Extinct animals in the Amazon Rainforest
Extinction takes numerous species each year. The Amazon rainforest, home to the greatest diversity of animal life on land, has seen some truly amazing species. The strange creatures that stalked the Amazon in times past are all gone now.
Today the activities of humans in the Amazon threaten countless more species with extinction.
Boa image by Henryk Olszewski from Fotolia.com
Sixty million years ago, Earth was home to giants. South American rainforests had their share of these huge creatures. Recent excavations in Colombia unearthed the remains of Titanoboa cerrejonesis. This extinct member of the boa constrictor family reached a length of over 40 feet and weighed around 1134 Kilogram. According to University of Florida paleontologists, an extinct species of crocodile, Cerrijonisuchus, likely provided the giant snake's food supply. Researchers from the Smithsonian Tropical Research Institute and the University of Florida are studying the site to get a picture of what the ecology of the area was like millions of years ago.
Extinct Amazon Reptile
Baby crocodile. Crocodile farm, Thailand. image by diter from Fotolia.com
Another extinct animal of the Amazon rainforest, Cerrejonisuchus improcerus, is a relative of the crocodile. The name Cerrejonisuchus improcerus means "small crocodile from Cerrejon." It grew only seven or eight feet long. Paleontologists from the University of Florida found the remains of this extinct river-dweller in Colombia in one of the world's largest open pit mines.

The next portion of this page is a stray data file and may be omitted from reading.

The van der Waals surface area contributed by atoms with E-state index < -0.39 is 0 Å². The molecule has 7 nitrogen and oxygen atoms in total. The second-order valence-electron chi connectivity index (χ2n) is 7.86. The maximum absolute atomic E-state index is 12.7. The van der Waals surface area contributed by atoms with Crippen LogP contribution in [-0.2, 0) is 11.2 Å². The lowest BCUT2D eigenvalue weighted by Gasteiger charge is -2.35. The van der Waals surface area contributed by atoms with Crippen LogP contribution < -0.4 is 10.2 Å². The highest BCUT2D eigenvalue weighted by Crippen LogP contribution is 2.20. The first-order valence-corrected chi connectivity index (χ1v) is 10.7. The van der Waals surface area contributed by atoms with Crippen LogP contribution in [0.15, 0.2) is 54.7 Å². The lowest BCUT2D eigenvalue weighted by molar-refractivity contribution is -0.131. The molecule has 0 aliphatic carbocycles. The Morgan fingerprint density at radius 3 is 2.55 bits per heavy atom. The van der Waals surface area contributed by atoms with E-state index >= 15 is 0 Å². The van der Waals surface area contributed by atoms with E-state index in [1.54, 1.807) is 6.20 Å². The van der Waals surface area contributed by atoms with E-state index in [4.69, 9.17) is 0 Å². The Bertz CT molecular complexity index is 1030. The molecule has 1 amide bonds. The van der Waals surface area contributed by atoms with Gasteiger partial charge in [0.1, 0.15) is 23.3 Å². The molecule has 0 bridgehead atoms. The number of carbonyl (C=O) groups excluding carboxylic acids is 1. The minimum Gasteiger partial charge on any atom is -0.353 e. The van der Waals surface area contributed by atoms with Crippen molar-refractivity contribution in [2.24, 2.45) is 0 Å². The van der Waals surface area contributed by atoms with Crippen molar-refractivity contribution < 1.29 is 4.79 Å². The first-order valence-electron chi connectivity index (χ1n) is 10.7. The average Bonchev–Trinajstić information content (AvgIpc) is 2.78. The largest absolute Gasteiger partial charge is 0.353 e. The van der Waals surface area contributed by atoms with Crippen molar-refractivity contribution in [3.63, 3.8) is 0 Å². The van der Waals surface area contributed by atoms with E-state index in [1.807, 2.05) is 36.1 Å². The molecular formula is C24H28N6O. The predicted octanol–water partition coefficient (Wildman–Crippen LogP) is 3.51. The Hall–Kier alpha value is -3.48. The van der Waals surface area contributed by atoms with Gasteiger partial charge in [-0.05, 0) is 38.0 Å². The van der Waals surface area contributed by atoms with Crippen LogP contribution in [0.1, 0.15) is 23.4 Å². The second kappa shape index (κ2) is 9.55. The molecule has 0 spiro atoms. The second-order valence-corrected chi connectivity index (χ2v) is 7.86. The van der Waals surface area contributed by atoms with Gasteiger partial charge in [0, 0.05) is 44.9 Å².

According to the University of Florida scientists, the animal was a member of the dryosaurid family of crocodilians. Unlike other members of this group, Cerrejonisuchus had a shorter, broader, tweezer-like snout, which enabled it to exploit a greater variety of food sources such as lizards, snakes and possibly mammals. Most dryosaurids evolved long narrow snouts for catching fish like those found in the Amazon of today.
guinea-pig image by Danil Kashirskj from Fotolia.com
Imagine a guinea pig the size of a bull. Some eight million years ago, such a giant rodent lived in the Amazon rainforest. According to a report by Marcelo R. Sanchez-Villagra, Orangel Aguilera and Ines Horovitz, published in "Science," Phoberomys lived along the banks of the Amazon and Orinoco Rivers and ate the underwater vegetation.
Phoberomys grew to nearly a metric ton in weight, making it the largest extinct member of the rodent family. Phoberomys is a distant relative of the modern chinchilla.
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